Red Alder                                                         4

            Douglas Fir                                                      2

            Grand Fir                                                         1

            Garry Oak                                                        1

            Cottonwood                                                    1

Primary Tree Species (Orchard)

            Hazelnuts                                                        2

            Asian pear                                                       1

            Chestnuts                                                        1


Understory forage species selection and management vary greatly between western and eastern Washington due to the delineation of soil types, temperature and precipitation regimes. Six eastern Washington landowners reported that they introduced preferred forages through broadcasting seed by hand or through the use of a no-till seed drill along the edges of forest stands or in recently thinned stands.  Using these methods, seeding typically occurred in October or November after the first Autumn rains and after a paddock had been grazed by livestock. An additional method involved broadcasting seed in areas where slash piles were burned or where bales placed during winter. Using this method, seeding occurred in late winter or early spring.  Four landowners in Eastern Washington who used this method determined that this was the only time that mineral soil was adequately available for successful forage propagation. Additional forage management includes removing undesirable plants. 4 of the 10 landowners named snowberry (Symphoricarpos albus), Common Mullein (Verbascum thapus) and Rose (Rosa multiflora)

In contrast, 5 out of the 9 western Washington landowners introduced preferred forages after discing, grazing, or herbicide application. Timing of seeding varied among landowners: those with irrigated pastures seeded in early spring, while those who rely on yearly precipitation seeded after the first Autumn rains.  Undesirable plants varied depending on livestock species.  Blackberry (Rubus armeniacus) is undesired by landowners who have cattle and poultry. Landowners who have goats, pigs and meat sheep prefer to have blackberry for forage. Scotch broom (Cytisus scoparius) was named by 6 out of 9 of the landowners as a undesirable plant.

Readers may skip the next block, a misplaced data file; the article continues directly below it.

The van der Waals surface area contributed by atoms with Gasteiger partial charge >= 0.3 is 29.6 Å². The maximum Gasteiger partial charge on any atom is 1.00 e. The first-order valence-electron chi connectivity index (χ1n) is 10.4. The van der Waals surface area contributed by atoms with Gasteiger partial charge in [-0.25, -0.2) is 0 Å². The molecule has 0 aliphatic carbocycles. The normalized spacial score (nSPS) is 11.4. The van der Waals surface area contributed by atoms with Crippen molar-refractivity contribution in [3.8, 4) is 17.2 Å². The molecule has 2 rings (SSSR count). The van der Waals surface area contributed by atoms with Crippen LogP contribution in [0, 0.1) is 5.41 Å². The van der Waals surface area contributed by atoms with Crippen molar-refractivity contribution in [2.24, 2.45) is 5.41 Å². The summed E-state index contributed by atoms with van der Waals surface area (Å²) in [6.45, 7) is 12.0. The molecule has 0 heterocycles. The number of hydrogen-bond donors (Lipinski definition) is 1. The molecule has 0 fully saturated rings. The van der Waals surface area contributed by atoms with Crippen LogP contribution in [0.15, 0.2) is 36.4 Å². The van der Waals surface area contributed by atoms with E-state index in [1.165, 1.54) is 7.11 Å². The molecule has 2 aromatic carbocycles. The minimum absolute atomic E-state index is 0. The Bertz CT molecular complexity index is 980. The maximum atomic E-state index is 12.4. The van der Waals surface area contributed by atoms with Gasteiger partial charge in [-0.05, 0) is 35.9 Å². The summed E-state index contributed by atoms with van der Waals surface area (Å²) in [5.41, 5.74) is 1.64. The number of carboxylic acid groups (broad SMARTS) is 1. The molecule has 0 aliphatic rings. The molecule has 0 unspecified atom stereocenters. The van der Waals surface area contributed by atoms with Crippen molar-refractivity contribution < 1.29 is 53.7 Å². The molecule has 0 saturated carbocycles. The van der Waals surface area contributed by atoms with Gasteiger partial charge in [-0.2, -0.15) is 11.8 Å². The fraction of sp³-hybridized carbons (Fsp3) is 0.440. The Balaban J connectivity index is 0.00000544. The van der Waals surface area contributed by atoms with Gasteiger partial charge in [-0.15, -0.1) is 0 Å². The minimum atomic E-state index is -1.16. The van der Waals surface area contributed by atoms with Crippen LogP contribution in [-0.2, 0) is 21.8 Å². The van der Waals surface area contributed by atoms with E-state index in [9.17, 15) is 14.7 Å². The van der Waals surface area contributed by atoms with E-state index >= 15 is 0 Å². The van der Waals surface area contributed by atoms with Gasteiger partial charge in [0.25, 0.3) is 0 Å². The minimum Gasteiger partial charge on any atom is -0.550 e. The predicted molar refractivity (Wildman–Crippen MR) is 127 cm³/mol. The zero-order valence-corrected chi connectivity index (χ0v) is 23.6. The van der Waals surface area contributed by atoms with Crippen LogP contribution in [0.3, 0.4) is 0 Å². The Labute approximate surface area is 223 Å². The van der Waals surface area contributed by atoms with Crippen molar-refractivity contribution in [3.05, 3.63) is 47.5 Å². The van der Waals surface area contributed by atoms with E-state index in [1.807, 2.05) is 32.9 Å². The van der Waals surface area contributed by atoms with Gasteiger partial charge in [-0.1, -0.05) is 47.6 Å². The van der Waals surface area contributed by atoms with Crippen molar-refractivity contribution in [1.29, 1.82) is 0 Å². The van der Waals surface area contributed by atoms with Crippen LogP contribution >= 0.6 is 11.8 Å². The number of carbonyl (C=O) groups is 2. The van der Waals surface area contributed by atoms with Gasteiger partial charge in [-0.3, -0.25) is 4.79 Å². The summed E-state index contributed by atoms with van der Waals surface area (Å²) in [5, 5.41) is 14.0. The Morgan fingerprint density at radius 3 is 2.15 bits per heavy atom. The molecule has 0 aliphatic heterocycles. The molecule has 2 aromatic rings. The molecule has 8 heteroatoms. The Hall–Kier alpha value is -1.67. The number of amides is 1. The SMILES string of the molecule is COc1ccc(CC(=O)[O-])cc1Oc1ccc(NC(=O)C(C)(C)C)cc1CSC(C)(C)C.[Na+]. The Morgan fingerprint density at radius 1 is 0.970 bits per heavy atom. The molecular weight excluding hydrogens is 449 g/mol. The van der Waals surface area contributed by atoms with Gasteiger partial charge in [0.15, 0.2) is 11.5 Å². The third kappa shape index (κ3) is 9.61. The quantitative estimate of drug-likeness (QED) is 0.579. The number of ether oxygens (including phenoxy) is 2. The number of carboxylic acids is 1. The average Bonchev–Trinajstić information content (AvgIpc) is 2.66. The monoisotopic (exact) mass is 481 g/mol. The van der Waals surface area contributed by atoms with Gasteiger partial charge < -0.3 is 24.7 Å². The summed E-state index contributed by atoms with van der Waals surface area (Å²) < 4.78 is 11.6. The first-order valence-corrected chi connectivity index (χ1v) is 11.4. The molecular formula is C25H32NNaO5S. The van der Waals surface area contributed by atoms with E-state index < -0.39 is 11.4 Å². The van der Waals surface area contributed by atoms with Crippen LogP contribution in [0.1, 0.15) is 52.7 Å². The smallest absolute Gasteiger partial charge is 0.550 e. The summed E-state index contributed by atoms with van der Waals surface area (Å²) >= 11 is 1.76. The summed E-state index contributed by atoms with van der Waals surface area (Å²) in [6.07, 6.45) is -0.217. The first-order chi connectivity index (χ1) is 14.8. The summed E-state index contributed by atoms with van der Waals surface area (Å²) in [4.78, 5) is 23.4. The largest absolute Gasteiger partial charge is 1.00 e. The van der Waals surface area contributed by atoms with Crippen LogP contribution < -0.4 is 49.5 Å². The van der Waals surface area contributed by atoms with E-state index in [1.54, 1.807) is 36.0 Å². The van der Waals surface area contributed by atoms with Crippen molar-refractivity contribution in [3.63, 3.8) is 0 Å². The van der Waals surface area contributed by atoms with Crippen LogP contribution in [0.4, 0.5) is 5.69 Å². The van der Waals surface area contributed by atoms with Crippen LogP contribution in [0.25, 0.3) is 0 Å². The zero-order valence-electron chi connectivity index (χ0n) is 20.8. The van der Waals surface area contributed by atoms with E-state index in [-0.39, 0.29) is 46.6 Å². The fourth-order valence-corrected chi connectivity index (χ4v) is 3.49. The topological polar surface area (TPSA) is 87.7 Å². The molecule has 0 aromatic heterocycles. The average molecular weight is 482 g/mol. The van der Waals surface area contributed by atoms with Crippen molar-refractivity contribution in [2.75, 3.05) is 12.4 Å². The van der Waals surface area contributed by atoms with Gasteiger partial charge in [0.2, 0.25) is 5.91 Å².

Table 4 Common forage plants that are either planted or selectively managed for livestock

Grasses                                                                            Forbes                                    

Italian rye (Lolium spp.)                                              Trefoil (Lotus corniculatus)

Triticale (×Triticosecale)                                             Plantain (Plantago spp.)

Smooth Brome (Bromus inermis)                               Red Clover (Trifolium pratense)

Oatgrass (Danthonia spp.)                                          Chicory (Cichorium intybus)

Perennial ryegrass (Lolium spp.)                                White clover (Trifolium repens)

Annual ryegrass (Lolium spp.)                                    Small Burnet (Sanguisorba minor)

Timothy (Phleum pratense)                                        Sub clover (Trifolium subterraneum)

Orchard Grass (Dactylis spp.)                                     Alsike clover (Trifolium hybridum)

Meadow Brome (Bromus commutatus)                                

Mountain Brome (Bromus carinatus )

Alfalfa (Medicago sativa)

Kentucky blue grass (Poa pratensis)

Landowners utilize silvopasture for a few specific reasons (Table 5). All 19 landowners indicated that diversification of income streams, predictable revenue, shade and a perceived increase interaction with their farm/ranch and livestock were reasons for silvopasture adoption. 15 out of 19 landowners indicated that intentional integration of livestock and trees provided greater utilization of their existing forests.  The use of managed intensive grazing allowing flexibility was cited by most of the landowners. 12 landowners indicated that there was increase in ecosystem services (provisioning: raw materials of fuel, timber; regulation: climate regulation, controlling parasites; aesthetics: beauty and recreation; supporting services:  Perceived increase in biodiversity and nutrient cycling).